Wednesday, 9 September 2015

No. 61. Sam Peckinpah - Part V: THE GETAWAY (1972)


Despite JUNIOR BONNER being a low-performer at the box office, Sam Peckinpah and Steve McQueen had profited greatly from working together. Peckinpah described the actor as: “ A beautiful guy to work with, a dedicated actor…a very creative man”. The respect was mutual so they were keen to aim for more success immediately after with THE GETAWAY, a tough crime heist thriller based on the novel by Jim Thompson.  McQueen had read a paperback of the novel at the urging of his publicist cum producer David Foster and liked it enough to have a screenplay commisioned by the brilliant Walter Hill.

THE GETAWAY is an action thriller about a newly-freed convict ‘Doc’ McCoy, whose wife Carol barters with her favours to gain him parole with a shady businessman Benyon (Ben Johnson). Doc then has to pull of a bank robbery as part of his end of the deal. Double-crosses abound, with Carol shooting Benyon when Doc discovers her sexual favour part in the deal, and Doc almost being killed by his treacherous partner Rudy (Al Lettieri) before they go on the run with the money. Rudy pursues them, hijacking the car (and lives) temporarily of a vet and his wife Harold and Fran (Jack Dodson and Sally Struthers), who treat him in more ways than one; Struthers willingly cuckolds Dodson with the dangerously attractive Rudy till Harold hangs himself. Meanwhile, Carol is the victim of a key-switching con-man at the train station, forcing Doc to go after him and retrieve the money. The climax is a shoot-out in a hotel featuring Doc and Carol versus Rudy and a group of Benyon’s hoods. McQueen and McGraw get away in a pickup truck driven by kindly Slim Pickens whose kindness is rewarded with $30,000 in return for his truck. The couple head off safely.

The original choice for director had actually been Peter Bogdanovich, who had wanted to cast his then girlfriend Cybill Shepherd as Carol.  When Bogdanovich dropped out, allowing Peckinpah in, he wanted Stella Stevens who had been so alluring in his THE BALLAD OF CABLE HOGUE. Foster then suggested Ali McGrw, who had become known after the huge success of LOVE STORY and was then married to producer Robert Evans. The chemistry between McQueen and McGraw was more potent than anyone could have known; they began an affair during filming and McGraw left Evans to be with him.

The character of Doc McCoy fit McQueen’s yearning for a character that was both good and bad. “ I sort of fashioned what I play here after Bogart. I guess it was a tribute”, he said, referencing Bogart’s performance in HIGH SIERRA as an inspiration. Peckinpah and McGraw were also Bogart fans. As part of his method preparation for THE GETAWAY’s opening prison scenes, McQueen spent ten days living (but not sleeping) at the facility they filmed at, the guards under instruction to treat him like any other prisoner, running him between activities while he got to know a little of the men’s lives under incarceration.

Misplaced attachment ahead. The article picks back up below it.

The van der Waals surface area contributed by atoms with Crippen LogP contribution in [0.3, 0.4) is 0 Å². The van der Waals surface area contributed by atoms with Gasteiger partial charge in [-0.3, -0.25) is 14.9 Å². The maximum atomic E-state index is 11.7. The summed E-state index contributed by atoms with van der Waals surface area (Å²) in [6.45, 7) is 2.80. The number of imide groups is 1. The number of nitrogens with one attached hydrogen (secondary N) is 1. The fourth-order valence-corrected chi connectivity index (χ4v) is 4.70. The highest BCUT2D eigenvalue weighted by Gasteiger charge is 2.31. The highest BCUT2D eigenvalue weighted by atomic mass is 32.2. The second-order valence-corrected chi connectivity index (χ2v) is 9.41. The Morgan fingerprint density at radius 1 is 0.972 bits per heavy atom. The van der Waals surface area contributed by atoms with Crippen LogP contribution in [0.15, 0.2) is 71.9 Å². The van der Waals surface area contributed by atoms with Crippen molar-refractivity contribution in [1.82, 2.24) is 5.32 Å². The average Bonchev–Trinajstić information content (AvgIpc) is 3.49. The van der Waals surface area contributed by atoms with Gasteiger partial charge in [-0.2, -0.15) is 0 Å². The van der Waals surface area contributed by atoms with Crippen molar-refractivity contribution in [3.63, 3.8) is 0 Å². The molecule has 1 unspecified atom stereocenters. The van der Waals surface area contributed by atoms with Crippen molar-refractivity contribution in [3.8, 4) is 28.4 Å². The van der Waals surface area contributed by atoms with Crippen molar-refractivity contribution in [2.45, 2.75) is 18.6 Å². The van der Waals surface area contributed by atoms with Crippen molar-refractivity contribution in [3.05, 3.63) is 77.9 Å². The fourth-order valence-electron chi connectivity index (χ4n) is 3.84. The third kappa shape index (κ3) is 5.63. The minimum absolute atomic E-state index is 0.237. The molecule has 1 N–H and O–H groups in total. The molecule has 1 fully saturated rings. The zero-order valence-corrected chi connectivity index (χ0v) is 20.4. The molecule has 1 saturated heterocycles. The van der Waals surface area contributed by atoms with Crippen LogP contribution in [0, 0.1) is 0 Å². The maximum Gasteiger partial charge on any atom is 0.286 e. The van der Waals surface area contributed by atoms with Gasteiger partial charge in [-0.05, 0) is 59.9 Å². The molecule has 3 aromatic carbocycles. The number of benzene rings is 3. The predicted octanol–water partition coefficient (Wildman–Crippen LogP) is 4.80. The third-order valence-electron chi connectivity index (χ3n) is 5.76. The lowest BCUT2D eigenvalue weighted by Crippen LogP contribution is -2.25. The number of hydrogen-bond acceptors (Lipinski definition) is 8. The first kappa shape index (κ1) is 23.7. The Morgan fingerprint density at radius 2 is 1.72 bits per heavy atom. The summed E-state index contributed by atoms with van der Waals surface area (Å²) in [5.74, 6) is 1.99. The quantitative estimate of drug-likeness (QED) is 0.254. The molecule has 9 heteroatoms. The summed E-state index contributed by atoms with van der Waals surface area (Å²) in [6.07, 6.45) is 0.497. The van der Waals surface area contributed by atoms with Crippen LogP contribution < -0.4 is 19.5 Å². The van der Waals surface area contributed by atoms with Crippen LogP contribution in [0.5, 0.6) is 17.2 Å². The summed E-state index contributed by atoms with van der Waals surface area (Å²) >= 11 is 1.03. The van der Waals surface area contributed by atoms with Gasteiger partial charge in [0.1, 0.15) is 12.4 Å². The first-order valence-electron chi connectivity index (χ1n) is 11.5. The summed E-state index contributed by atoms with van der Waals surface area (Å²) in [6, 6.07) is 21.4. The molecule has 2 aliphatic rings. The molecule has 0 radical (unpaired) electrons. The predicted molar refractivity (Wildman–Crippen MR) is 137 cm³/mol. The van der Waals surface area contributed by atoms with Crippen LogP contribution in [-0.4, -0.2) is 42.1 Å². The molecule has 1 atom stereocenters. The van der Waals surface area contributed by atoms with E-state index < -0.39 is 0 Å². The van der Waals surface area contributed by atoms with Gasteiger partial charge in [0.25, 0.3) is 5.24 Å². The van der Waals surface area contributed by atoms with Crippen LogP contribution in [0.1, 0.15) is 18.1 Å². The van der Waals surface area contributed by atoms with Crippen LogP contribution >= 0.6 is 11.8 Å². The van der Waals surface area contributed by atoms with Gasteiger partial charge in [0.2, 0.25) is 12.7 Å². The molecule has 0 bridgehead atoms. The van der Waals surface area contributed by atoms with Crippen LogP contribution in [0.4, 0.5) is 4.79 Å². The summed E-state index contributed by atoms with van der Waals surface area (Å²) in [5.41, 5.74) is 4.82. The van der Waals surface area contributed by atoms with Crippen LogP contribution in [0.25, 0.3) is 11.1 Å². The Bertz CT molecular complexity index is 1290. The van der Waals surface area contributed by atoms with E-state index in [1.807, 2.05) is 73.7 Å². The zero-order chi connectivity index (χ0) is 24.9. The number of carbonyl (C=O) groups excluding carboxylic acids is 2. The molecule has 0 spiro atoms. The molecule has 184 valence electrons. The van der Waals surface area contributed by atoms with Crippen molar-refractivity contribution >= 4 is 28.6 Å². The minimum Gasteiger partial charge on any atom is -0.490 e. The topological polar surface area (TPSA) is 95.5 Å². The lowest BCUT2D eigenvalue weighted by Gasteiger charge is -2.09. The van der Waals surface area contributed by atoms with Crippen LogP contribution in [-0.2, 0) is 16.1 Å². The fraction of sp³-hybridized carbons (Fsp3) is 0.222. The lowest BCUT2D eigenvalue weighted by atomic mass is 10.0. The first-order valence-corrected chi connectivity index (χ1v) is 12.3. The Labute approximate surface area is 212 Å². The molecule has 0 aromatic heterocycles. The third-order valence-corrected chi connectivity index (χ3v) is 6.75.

Ali McGraw was unhapy with her own work in the film, citing her lack of training or enough experience for the role. She had the self-awareness in a radio interview to understand that she needed guidance from a strong director and leading man. She was equally perceptive about Carol’s motivations; that she was prepared to follow her husband, to get to know each other again, that being involved in crime "turns her on”, though there may have been some mingling of her part with her real-life relationship in this re-awakening. Peckinpah acknowledged that “In a strange way, it’s a love story”.

THE GETAWAY is also greatly misogynistic, it has to be said. Carol is smart and loyal to her man and bargains using her body with Benyon solely to get Doc freed at an emotional cost that reverberates later between them, but since a heist was part of the deal anyway, must she give herself as well as part of the plot? More degradingly, Struthers’ Fran is seen as all to ready to throw herself at the gangster on the run and flaunt it in front of her husband. She’s also portrayed as a dumb floozy.  McCoy slaps his wife about several times (brandishing a closed fist) when the tension between them becomes all too much for him and later punches out FRAN when she’s on the verge of hysteria in the siege.

The only time the women of THE GETAWAY are attributed any real value or self-worth is an excellent pivotal scene between Doc and Carol where she tells him straight that their marrage is over unless he can get beyond his jealousy and understand the awful  self-sacrifice she made for him. McQueen is cowed at the realisation of his selfishness and they go on with greater closeness. The violence is handled with great restraint for a Peckinpah film, and enables the married couple’s fractious relationship to come to the fore, in many ways the most satisfying part of the film. Doc and Carol grow in honesty as the plot unfolds, from a cautious beginning sensitively directed, where it takes them some time and nervousness to make love after four years of being apart, to being a solid and devoted pair. They just happen to be doing it against the law
THE GETAWAY made $36m at the box-office, one of Peckinpah’s greatest successes and vindicated his talent after a run of problems and failures. Walter Hill, also proud of his screenplay was happy for the director: “…he took a fair amount of money out too. After all the disappointment and heartbreak of all these films he had never gotten any reward or been well paid, meant a lot to him.”.

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